Polone also told Newsweek that "Chuters implemented the same safety measures as Governor Abbott placed on churches," which includes ensuring proper spacing between attendees, encouraging the at-risk population to participate remotely, having a designated area inside the facility reserved for the at-risk population.

Newsweek has contacted the governor, the TABC and Chuters for comment.

Patron Kristina Reff told The Chronicle: "I believe everyone has the right to work for a living, and I believe they have a right to be open like any other business. This place has been a safe haven for my mom."

Last month, Bergeron organized a peaceful protest in Austin after Abbott announced the bar closures.

"It doesn't make no sense whatsoever and it's totally discrimination is all it is," Chris told The Chronicle at the time.

"I'm not sure why they are picking on us... it's wrong. It's completely wrong. It's totally against our constitutional right," he added.

Austin, Texas, bar, June 2020
People sitting at the bar of a restaurant in Austin, Texas, June 26, 2020. Getty Images

"Our capacity is 581 and at 50 percent it's 290, but we maybe had around 140 people come in because people are still scared to get out because they are telling everybody how dangerous this [coronavirus] is when it's no different than the flu.

"Let us go back to work. We need to be able to survive and get back to work. We want to make an honest living and let people get back to a normal life," he added.

The daily case count in Texas has been mostly increasing on a sharp incline from around mid-June. Dramatic spikes were reported days after the Fourth of July weekend, including on July 9 when around 11,600 new cases were recorded, the highest daily case count since the outbreak began, according to data compiled by Johns Hopkins University.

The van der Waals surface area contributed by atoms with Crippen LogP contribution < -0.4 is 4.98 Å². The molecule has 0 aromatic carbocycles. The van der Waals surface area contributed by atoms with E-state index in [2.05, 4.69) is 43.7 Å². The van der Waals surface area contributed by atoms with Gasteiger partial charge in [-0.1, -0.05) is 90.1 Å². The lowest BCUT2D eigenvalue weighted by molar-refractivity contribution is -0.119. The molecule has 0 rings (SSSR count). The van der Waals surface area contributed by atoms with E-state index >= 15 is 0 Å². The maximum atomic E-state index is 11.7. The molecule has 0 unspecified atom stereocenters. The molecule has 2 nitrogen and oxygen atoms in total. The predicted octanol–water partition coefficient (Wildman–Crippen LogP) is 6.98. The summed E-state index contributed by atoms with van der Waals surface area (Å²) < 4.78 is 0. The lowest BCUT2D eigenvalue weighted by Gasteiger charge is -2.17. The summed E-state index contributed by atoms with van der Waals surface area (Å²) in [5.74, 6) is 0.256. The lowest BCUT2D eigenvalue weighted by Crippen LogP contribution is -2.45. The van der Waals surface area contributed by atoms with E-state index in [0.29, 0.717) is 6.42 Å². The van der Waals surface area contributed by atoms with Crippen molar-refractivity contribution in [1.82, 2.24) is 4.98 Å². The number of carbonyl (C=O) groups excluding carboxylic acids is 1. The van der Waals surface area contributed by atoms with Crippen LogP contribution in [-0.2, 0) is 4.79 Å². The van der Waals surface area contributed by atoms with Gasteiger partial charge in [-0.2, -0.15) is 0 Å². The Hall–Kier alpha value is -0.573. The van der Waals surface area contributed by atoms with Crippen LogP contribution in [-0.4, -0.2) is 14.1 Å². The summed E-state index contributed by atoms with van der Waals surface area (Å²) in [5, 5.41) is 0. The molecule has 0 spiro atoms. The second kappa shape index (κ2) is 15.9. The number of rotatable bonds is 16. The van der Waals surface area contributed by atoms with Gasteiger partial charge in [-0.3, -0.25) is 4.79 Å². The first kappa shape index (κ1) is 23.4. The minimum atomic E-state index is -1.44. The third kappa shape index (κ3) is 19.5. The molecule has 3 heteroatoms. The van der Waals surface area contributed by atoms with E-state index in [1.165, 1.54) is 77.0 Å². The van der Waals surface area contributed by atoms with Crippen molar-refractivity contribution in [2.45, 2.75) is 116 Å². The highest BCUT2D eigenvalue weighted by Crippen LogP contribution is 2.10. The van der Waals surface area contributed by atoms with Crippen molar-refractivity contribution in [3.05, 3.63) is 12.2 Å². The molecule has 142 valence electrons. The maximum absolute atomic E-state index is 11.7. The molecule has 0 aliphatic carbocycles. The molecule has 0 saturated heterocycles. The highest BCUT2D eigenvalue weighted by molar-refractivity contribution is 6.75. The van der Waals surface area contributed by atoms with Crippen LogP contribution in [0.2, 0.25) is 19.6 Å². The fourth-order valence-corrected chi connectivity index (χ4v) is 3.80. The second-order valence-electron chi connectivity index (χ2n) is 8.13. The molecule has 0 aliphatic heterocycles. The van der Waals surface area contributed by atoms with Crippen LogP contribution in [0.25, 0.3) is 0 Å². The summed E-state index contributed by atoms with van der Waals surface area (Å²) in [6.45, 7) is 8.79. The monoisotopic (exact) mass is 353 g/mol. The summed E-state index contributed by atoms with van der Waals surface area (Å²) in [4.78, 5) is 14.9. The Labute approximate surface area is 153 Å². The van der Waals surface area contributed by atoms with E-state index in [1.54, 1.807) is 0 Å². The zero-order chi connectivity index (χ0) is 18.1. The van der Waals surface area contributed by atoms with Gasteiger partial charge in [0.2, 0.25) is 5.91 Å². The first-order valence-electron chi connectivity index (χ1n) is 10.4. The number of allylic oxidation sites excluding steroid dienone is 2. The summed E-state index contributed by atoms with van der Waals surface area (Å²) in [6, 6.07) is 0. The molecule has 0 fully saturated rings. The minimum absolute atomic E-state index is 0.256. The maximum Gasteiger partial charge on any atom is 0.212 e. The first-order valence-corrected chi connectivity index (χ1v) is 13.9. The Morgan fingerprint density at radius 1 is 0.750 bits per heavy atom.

Hospitalizations continue to soar across the state, with 10,569 reported Tuesday, the highest level since April 4, according to the Texas Department of State Health Services.

Medical teams from federal agencies, including the Department of Defense and the Department of Health and Human Services, have been deployed across the state to help hospitals cope with the surge in COVID-19 patients.

Over 13.3 million people across the globe have been infected since the virus was first reported in Wuhan, China, including 3.4 million in the U.S. More than 7.3 million globally have reportedly recovered from infection, while over 573,600 have died as of Wednesday, according to the latest figures from Johns Hopkins University.

The graphic below, provided by Statista, illustrates U.S. states where reopenings have been stalled or reversed.

U.S. states stalling or reversing reopenings
U.S. states that are stalling or reversing their reopening plans. STATISTA

The graphics below, provided by Statista, illustrates the spread of COVID-19 cases in the U.S.

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The graphic below, provided by Statista, illustrates the countries with the most COVID-19 cases.

Countries with most COVID-19 cases
Countries with the most COVID-19 cases. STATISTA